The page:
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Strophanthus.

(A larger monograph by Lloyd can be found at: http://www.swsbm.com/ManualsOther/Strophanthus-Lloyd.PDF)

The genus Strophanthus, which produces this drug, is chiefly African, belonging to the apocynaceae and the tribe echitideae of this order, distinguished from the other tribes of the order chiefly from having the anthers united after the manner of the asclepiadaceae. Index Kewensis mentions seventeen species, Bentham and Hooker eighteen species, Pax (495) twenty-five species, and the genus is being rapidly augmented as the flora of Africa becomes better known. Plants of the genus have usually woody stems, emitting a milky juice when wounded, and are generally twining vines. The seed of commerce is probably collected from various species indiscriminately, which have been classified and differentiated by Pax (495), Planchon (512), Hartwich (304), Holmes (322), Blondel (80), and others. Space will permit us to mention only the two species which are acknowledged to be the principal source of the drug.

Strophanthus hispidus, D. C., was one of four species described by De Candolle as early as 1802, and is the species to which the drug was first ascribed. Its habitat is Senegambia and Guinea and other parts of Western Africa. The stem is a twining, milky shrub, with opposite hirsute leaves. (Hence the name hispidus, Latin for bristly, hairy.) The seed, which bears a slender style terminating in a plumose pappus consisting of long hairs, (Hartwich calls special attention to the fact that the hairs of Strophanthus seed are very sensitive to moisture, spreading horizontally in dry air, and becoming erect in moist atmosphere. He suggests that the pappus would thus make an hygrometer sufficiently sensitive for practical purposes.) is the part used in medicine.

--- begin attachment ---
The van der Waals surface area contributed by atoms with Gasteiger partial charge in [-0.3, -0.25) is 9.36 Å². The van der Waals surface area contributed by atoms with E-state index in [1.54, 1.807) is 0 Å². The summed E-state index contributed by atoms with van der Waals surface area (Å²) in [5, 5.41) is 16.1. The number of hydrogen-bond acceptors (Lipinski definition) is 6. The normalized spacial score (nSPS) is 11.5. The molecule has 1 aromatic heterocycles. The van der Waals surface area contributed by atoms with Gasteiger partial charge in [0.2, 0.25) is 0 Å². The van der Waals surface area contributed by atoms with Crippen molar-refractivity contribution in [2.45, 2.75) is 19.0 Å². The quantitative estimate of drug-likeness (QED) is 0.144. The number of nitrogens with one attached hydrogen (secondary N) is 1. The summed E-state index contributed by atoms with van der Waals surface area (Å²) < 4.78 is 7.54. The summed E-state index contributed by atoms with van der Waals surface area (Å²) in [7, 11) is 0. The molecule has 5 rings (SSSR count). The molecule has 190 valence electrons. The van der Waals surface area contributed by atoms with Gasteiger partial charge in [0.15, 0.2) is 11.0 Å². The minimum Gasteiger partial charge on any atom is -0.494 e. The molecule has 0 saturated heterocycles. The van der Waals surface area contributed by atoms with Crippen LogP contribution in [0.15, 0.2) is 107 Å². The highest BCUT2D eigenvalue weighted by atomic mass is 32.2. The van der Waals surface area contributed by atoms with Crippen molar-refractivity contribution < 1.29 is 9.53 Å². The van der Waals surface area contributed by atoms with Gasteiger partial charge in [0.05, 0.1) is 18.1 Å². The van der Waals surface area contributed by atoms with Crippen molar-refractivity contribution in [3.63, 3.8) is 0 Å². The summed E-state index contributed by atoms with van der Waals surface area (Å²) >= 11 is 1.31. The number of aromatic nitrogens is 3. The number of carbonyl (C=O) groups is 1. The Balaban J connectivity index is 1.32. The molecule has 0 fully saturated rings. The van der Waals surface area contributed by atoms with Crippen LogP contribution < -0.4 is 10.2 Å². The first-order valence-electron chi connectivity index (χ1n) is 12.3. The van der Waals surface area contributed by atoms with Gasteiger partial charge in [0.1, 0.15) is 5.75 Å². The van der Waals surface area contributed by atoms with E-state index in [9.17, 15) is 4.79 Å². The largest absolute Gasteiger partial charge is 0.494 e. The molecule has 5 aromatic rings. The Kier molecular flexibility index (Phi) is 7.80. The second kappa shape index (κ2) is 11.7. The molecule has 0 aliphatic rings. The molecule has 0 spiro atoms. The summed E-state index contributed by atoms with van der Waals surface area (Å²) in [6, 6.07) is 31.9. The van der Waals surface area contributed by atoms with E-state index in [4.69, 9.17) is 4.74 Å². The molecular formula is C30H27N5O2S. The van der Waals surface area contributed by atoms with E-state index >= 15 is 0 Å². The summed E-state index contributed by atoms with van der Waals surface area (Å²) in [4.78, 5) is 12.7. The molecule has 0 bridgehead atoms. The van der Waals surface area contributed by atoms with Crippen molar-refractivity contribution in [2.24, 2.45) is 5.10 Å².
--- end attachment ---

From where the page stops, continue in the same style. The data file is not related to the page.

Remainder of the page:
As stated before, the genus Strophanthus was established by De Candolle as far back as the year 1802. It was not until the early sixties, however, that the drug came to the general notice of Europeans as being one of the arrow poisons used among the African native tribes, there being two kinds of arrow poisons derived from this source. A poison was prepared on the west coast of Africa (Senegambia, Guinea, and Gaboon) called inee or onaye, which is derived from Strophanthus hispidus, D. C. This is on the authority of Hendelot, who observed the plant yielding this poison in Senegambia at the River Nunez (246). A specimen of this arrow poison was sent to Europe and investigated by Pelikan in 1865. (Comptes Rendus, 1865, vol. 60, p. 1209.)

On the east coast of Africa the kombe or gombe poison was in use in the Manganjah tribe, located near Lake Nyassa on the banks of the River Shire, a tributary of the Zambesi River. Consul Kirk in Zanzibar, in 1861, established that this poison originated from a strophanthus species, and forwarded specimens to Professor Sharpey in England for the purpose of investigation (246). Subsequently, in 1865, Livingstone's famous reports brought the kombe poison to a more general notice among the Europeans (387).

This species of strophanthus was at first considered identical with S. hispidus, D. C., but the plant was shown by Oliver in 1885 to be distinct from the latter, and justified the establishing of a new species, Strophanthus kombe.

The physiological features of the drug as a powerful cardiac were recognized by the first investigators (Sharpey, 1862; Pelikan, 1865; Fraser, 1871). Livingstone reports the observation of Consul Kirk that the poison remarkably reduced the pulse, but the drug was not authoritatively recognized by the medical profession until about the year 1885. In this connection it is interesting to note that in Somali-land, Africa, the native, in order to establish the virulence of the poison, scrapes the skin from his own arm until the blood flows, when he applies the poison to the lower end of the bloody pool and watches the coagulating effect, from below upward. To the firm of Burroughs, Wellcome & Co., London (677-678), is largely due the position that Strophanthus occupies in the medical lore of the present day, this being due chiefly to the efforts of Mr. Henry S. Wellcome, through his friend, Henry M. Stanley, the African explorer.


The History of the Vegetable Drugs of the U.S.P., 1911, was written by John Uri Lloyd.



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